Tag Archives: press freedom

Fake News?

It’s disheartening to hear a president use “fake news” to dismiss the very best of American journalism.

It’s the President’s favorite theme.  If the phrase had a history prior to his administration, “fake news” has been reborn as the mantra of the Trump insurgency.

         A worrisome sign of  Trump’s legacy

Anyone who has been paying attention knows that the President uses the term to mean news coverage he does not find to his liking. When he took that famous escalator ride to the lobby of Trump Tower to announce his candidacy several years ago he must not have understood that his words and checkered business would be under intense scrutiny.

Trump’s frustration with the news media is hardly unique. Most presidents and many mayors and governors have gone through rocky relationships with the Fourth Estate.  At the same time, Americans understand that good journalism is sometimes going to make the powerful uncomfortable.  Witness the sentimental heroics displayed in films like The Post (2017), All the President’s Men (1976), Frost/Nixon (2008) and Good Night and Good Luck (2005).

A reasonable description of this moment in our national politics is that, indeed, the American leader is getting terrible press.  No doubt about it.  He and his administration are at the center of a cable news cycle intensely focused on miscues and misdeeds. Evidence of malfeasance is also the subject of most of the negative coverage in the legacy print news media, including the New York Times and Washington Post, and in public policy publications like The Atlantic, The New Republic and, increasingly, The New Yorker. If that were not bad enough for the West Wing, reports from conservative outlets are only marginally more positive, with the important exception of Fox News. The Wall Street Journal and The Weekly Standard are far from positive.  In addition, important conservative journalists like Max Boot, George Will and Bill Kristol are not fans.  Even Tucker Carlson is wavering.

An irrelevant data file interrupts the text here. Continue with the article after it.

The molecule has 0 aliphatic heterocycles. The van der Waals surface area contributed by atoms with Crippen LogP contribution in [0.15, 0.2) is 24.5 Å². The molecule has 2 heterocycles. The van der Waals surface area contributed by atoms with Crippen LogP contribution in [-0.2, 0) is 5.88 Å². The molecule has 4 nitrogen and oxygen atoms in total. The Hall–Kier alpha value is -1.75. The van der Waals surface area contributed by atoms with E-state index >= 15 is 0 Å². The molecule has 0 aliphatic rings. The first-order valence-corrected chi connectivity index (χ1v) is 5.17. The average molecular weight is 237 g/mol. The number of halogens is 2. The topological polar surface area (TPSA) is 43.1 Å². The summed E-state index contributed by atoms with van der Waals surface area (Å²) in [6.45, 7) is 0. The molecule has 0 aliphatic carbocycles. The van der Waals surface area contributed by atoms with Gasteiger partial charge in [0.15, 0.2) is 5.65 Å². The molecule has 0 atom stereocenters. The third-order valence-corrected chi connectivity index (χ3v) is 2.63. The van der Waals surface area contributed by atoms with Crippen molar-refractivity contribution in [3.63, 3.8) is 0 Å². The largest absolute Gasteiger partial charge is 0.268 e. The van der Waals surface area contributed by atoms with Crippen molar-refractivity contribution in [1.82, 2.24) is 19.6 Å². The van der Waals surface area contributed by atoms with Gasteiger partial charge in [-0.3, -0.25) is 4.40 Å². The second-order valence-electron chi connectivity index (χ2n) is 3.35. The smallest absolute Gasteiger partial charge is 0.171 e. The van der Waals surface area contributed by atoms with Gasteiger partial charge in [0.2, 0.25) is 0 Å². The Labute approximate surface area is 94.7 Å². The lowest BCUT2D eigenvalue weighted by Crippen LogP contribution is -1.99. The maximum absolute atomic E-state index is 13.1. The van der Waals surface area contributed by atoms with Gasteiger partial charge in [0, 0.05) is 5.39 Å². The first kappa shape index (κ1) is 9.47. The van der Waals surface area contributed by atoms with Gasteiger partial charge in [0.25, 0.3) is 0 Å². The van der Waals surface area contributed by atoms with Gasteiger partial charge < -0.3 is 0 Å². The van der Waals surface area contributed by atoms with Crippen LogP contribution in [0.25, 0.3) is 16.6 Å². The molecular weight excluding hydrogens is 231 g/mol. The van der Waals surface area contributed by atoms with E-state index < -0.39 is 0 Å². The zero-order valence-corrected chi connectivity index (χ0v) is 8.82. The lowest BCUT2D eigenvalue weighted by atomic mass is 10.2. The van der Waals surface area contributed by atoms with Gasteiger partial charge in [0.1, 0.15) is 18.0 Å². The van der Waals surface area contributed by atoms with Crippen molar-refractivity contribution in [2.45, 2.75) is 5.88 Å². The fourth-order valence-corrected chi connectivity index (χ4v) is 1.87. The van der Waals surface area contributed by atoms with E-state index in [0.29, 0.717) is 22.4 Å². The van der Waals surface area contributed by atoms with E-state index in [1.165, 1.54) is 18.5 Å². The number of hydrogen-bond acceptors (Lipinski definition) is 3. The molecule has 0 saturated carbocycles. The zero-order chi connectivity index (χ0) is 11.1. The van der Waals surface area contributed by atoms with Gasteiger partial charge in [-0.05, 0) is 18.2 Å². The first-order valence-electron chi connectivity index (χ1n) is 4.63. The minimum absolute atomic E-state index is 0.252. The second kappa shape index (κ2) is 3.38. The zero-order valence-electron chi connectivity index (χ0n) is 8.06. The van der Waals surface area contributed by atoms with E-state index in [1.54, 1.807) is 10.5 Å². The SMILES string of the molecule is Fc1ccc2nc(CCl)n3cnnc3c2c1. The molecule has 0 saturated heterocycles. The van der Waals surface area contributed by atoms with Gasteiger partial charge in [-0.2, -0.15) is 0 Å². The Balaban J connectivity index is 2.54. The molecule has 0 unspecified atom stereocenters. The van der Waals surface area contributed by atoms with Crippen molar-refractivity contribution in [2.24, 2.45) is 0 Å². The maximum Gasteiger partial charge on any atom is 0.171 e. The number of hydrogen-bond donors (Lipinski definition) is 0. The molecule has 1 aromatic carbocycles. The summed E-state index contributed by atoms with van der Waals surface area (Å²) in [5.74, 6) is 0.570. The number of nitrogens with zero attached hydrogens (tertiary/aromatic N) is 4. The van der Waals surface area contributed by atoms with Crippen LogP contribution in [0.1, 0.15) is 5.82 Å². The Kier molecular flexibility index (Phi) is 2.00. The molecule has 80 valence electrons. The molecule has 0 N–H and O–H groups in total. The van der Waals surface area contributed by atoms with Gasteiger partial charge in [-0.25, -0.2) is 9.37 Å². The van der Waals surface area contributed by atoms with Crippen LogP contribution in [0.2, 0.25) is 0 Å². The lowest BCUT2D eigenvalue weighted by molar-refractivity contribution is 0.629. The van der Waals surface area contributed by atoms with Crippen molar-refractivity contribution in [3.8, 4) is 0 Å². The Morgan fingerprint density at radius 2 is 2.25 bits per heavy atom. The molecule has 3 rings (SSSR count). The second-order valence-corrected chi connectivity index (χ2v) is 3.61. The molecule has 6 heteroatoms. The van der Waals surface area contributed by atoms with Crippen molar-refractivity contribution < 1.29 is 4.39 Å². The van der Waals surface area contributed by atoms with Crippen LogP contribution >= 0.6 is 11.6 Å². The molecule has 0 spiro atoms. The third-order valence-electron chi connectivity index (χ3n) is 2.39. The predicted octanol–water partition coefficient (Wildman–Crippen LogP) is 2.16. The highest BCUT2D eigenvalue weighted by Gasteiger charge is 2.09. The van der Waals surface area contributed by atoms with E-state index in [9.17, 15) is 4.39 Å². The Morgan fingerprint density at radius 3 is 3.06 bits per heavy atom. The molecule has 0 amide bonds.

The term has become its own reality, obliterating distinctions between rigorous journalism and ill-considered rants.

Reality television and social media have proven to be bad models for the President. Anyone with a knowledge of American civil life will understand that “news” can take many forms and be shaped from a variety of perspectives.  Phoney journalism has a long history in supermarket tabloids and reality shows not known for treating news gathering as a serious profession.  And, of course, internet sites and social media largely ignore the rigors of traditional reporting. Most websites do little more aggregate stories from other sources, while issuing polemics to like-minded partisans. Indeed, there’s enough fake news around for everybody to lament.

Even so, it is disheartening to see a president dismiss the very best of American journalism from our legacy media.  Among his followers, at least, this bogus indictment has the effect of undermining a cornerstone institution in American life. “Fake news” has become its own reality, obliterating distinctions between rigorous reporting and ill-considered rants. The phrase has also become a poison in the American body politic, slowly infecting every policy decision and utterance.

What is traditionally celebrated by a President now exists under a cloud of wild allegations.

It seems like Trump or his instructors at the University of Pennsylvania badly missed the mark many years ago. One wonders if a Wharton degree includes courses in American history and politics. How could he have missed the lessons of Jefferson, Franklin, Oliver Wendell Holmes and so many other defenders of the free press in an open society?  Why is the language of human rights and press freedom hardly visible even at the margins of his limited lexicon?

Some of us occasionally have to pinch ourselves to realize that we are witnessing the use of the nation’s highest office to persecute a core institution of civil society. Among other things, Trump’s relentless attacks mimic old Soviet habits of fueling distrust for any sources not under the thumb of the state. Rather than celebrating a core value of the great American experiment, this administration seems intent on discrediting it.

The Divider

Nothing stands out more in the rhetoric of Donald Trump than his apparent pleasure in pitting Americans against each other.